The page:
Dietary vitamin B1, B2, and B6 intake influence the microbial composition and functional potential of the gut microbiome in Parkinson’s disease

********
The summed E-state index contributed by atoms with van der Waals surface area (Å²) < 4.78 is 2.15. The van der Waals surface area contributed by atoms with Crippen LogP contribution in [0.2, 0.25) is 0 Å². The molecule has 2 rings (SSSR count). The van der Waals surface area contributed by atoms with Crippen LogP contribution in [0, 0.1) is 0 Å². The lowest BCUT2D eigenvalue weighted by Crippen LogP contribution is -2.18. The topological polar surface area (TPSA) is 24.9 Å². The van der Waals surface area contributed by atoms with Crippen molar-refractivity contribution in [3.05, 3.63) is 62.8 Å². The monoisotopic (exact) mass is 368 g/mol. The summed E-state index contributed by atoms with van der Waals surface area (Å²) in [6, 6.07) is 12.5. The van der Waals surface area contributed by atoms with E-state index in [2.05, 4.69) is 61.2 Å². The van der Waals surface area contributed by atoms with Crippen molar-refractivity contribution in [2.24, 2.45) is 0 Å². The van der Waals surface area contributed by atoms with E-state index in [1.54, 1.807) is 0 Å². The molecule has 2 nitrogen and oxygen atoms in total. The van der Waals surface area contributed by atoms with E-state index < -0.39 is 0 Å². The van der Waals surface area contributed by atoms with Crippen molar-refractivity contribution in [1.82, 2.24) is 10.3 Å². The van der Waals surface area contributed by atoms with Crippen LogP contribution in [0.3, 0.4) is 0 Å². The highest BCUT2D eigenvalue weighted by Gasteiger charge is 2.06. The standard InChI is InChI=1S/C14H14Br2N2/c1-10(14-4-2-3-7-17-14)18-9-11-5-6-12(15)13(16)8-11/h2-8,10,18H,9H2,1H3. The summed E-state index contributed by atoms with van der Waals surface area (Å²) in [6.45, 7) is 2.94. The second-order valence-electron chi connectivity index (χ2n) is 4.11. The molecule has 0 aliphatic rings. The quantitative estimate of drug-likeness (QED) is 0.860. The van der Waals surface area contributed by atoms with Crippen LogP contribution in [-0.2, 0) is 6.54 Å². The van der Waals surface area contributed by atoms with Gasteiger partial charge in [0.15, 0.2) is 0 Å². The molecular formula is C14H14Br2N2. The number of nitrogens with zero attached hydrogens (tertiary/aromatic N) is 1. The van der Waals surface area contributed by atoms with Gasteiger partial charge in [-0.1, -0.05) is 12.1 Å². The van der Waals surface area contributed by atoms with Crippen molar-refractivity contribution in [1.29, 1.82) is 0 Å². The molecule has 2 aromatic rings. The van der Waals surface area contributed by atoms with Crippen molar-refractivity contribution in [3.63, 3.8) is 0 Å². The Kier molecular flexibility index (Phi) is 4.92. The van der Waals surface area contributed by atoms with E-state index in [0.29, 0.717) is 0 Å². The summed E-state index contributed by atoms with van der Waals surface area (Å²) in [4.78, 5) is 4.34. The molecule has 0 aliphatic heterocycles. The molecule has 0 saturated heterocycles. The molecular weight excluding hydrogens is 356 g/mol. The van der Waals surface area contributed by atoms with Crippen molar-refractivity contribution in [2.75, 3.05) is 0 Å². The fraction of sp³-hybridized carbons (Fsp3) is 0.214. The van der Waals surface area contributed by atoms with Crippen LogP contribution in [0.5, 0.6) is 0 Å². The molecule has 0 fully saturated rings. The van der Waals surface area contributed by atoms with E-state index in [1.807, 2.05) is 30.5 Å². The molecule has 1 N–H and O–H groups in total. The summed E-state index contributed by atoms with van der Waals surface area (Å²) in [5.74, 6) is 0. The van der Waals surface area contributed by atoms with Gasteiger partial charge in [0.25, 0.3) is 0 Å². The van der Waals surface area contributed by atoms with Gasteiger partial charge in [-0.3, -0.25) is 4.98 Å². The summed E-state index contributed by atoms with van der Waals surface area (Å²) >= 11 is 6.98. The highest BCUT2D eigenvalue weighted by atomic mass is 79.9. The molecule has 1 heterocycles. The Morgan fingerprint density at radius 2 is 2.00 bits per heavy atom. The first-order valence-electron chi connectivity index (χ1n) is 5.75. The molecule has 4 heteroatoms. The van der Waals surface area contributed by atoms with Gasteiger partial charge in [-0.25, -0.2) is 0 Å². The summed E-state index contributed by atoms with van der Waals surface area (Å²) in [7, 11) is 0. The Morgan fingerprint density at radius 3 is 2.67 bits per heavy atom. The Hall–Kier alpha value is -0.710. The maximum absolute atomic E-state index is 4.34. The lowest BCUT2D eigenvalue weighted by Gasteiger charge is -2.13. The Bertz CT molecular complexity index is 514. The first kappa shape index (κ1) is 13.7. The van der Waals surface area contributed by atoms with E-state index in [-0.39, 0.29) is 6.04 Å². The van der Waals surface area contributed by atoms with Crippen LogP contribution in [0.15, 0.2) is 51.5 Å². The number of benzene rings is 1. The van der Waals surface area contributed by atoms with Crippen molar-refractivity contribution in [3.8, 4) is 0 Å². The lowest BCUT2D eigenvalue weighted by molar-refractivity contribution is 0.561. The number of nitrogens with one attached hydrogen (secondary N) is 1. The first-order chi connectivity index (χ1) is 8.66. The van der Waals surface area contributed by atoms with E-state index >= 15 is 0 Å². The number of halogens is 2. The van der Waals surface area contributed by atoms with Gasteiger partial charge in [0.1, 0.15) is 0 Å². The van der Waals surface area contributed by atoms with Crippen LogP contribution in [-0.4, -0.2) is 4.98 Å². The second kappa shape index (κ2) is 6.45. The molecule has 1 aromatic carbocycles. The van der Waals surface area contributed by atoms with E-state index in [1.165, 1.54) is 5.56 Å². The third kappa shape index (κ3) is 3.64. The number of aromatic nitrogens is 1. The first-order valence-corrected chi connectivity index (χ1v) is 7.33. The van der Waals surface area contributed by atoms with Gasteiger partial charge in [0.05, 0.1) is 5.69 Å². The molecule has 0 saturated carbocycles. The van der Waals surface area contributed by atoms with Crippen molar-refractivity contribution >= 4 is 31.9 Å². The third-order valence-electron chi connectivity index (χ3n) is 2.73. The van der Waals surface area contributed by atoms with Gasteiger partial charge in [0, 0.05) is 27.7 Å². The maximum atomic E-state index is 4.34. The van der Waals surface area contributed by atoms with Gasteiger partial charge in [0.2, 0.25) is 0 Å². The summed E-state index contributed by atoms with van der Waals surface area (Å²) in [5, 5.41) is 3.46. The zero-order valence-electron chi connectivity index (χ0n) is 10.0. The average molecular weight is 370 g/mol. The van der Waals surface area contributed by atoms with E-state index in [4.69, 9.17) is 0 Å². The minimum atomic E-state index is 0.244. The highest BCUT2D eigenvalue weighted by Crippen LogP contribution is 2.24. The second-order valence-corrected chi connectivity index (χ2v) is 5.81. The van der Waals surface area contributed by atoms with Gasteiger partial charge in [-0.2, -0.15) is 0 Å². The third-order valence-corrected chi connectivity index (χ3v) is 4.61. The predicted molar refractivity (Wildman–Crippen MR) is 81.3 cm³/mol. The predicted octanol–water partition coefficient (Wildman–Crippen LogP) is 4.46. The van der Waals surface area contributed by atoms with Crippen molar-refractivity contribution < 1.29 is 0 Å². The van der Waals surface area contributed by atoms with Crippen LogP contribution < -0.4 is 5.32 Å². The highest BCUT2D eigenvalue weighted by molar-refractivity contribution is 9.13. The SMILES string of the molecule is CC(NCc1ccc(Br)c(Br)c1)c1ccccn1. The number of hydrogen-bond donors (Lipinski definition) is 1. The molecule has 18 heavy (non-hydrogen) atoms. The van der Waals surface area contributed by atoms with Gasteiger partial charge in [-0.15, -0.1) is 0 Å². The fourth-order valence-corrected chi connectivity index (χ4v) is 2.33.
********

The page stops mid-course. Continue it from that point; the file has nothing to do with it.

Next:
Parkinson’s disease (PD) is the second-most common neurodegenerative disorder of the central nervous system, and its prevalence is on the rise. Gut microbiome dysbiosis has been linked to PD symptoms and pathogenesis, while certain nutrients (polyunsaturated fatty acids (PUFAs), saturated fatty acids (SFAs) and vitamins A, B1, B2, B3, B6, B12, C, D, and E) have shown protective effects against the disease. However, whether nutrient intake improves PD outcomes by alleviating gut microbiome dysbiosis remains unclear. In this study, we investigated whether dietary intake of the nutrients described above was associated with the microbial composition and functional potential of the PD gut microbiome. We analyzed the fecal microbiome of 285 participants with (n=184) or without (n=101) PD using 16S rRNA sequencing and compared microbiome composition to reported dietary nutrient intake. We found that high vitamin B2 intake is associated with increased Faith’s phylogenetic diversity of the PD gut microbiome. Vitamin B1 intake is associated with changes in both PD and non-PD microbiome composition, while vitamin B2 and B6 intake are uniquely associated with changes in PD microbiome composition. Further investigation found that low vitamin B1, B2, and B6 intake are associated with changes in the functional potential of the PD gut microbiome, with the potential to aggravate PD pathology. Our findings suggest that vitamin B1, B2, and B6 could play a role in remediating the PD gut microbiome, with the potential to also treat PD symptoms and progression via the gut-brain axis.